House kills restrictions on liability for oil spills

ANNAPOLIS — ANNAPOLIS -- Fears about damage to the environment and personal property outweighed a desire to make the port of Baltimore more competitive yesterday, as the House of Delegates killed a bill to limit the financial liability from oil spills.

House Bill 683 would have placed a cap of $10 million on any damage to third parties in case of an oil spill in Maryland waters.


Third parties could include the owners of waterfront property, boats, tourist attractions or any other property damaged by an oil spill. The bill would not have limited financial responsibility for environmental damage or personal injury.

After long, impassioned debate, the House made the rare move of rejecting a bill on its third and final reading. The 63-60 vote in favor of the bill fell eight votes shy of the necessary 71 votes to reach a majority in the House.


The oil spill legislation pitted environmentalists against shipping interests, which argued that, unless Maryland matches Virginia's million limit on liability, the port of Baltimore will steadily lose business.

"If we don't pass this bill," said Del. Ronald A. Guns, D-Kent, "and insurance becomes unavailable, the harbor's gone. The Inner Harbor's gone. Forget it." As chairman of the Environmental Matters Committee, he shoulders the responsibility for defending his committee's bills before the full House.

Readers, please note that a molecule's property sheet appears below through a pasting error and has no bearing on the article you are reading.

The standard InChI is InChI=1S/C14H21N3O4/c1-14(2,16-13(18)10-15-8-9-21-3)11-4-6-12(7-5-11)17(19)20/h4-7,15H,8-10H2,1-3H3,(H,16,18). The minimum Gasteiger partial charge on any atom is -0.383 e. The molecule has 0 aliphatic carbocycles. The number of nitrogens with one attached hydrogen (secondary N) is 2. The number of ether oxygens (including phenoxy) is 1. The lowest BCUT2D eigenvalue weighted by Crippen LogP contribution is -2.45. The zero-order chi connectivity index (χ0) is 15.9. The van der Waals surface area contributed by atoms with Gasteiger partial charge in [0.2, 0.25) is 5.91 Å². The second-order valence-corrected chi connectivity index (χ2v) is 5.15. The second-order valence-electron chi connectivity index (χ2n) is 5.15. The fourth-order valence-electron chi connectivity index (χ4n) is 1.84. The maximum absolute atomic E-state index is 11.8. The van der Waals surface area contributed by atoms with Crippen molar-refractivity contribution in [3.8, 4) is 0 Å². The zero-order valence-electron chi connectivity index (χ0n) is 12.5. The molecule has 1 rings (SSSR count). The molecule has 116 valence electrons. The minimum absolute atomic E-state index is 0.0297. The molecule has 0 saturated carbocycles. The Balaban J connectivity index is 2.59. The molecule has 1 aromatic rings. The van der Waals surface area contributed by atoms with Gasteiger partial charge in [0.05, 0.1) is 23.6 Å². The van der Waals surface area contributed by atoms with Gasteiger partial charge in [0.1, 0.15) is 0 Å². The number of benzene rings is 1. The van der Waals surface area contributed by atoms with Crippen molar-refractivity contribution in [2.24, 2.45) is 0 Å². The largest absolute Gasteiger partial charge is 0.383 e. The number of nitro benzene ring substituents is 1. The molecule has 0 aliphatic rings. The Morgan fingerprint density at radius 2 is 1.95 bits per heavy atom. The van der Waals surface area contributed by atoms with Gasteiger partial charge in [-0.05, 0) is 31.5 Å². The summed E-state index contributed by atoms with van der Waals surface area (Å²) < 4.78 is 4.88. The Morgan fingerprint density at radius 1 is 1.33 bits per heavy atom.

But loud, long arguments from Del. Gary R. Alexander, D-Prince George's, among others, helped kill the bill. Mr. Alexander said the language was so vague it could have let some companies off the hook for the serious damage they cause.

"This does not make the port of Baltimore competitive," he said. "What it does is it puts the environment at risk."

Waste-burning ban

The House, by a vote of 129-4 passed House Bill 1227, which temporarily prevents the burning of hazardous waste in cement kilns. The bill was passed specifically to stop the Independent Cement Corp., a Hagerstown cement company, from using hazardous waste as a fuel for its cement kiln.

Chemical companies and others fear that the temporary moratorium could also be extended to all attempts to build hazardous-waste incinerators, and raise the costs for businesses that must ship wastes out of state.

But during debate on the bill last week, proponents blasted the industry for putting profit ahead of the health of Marylanders.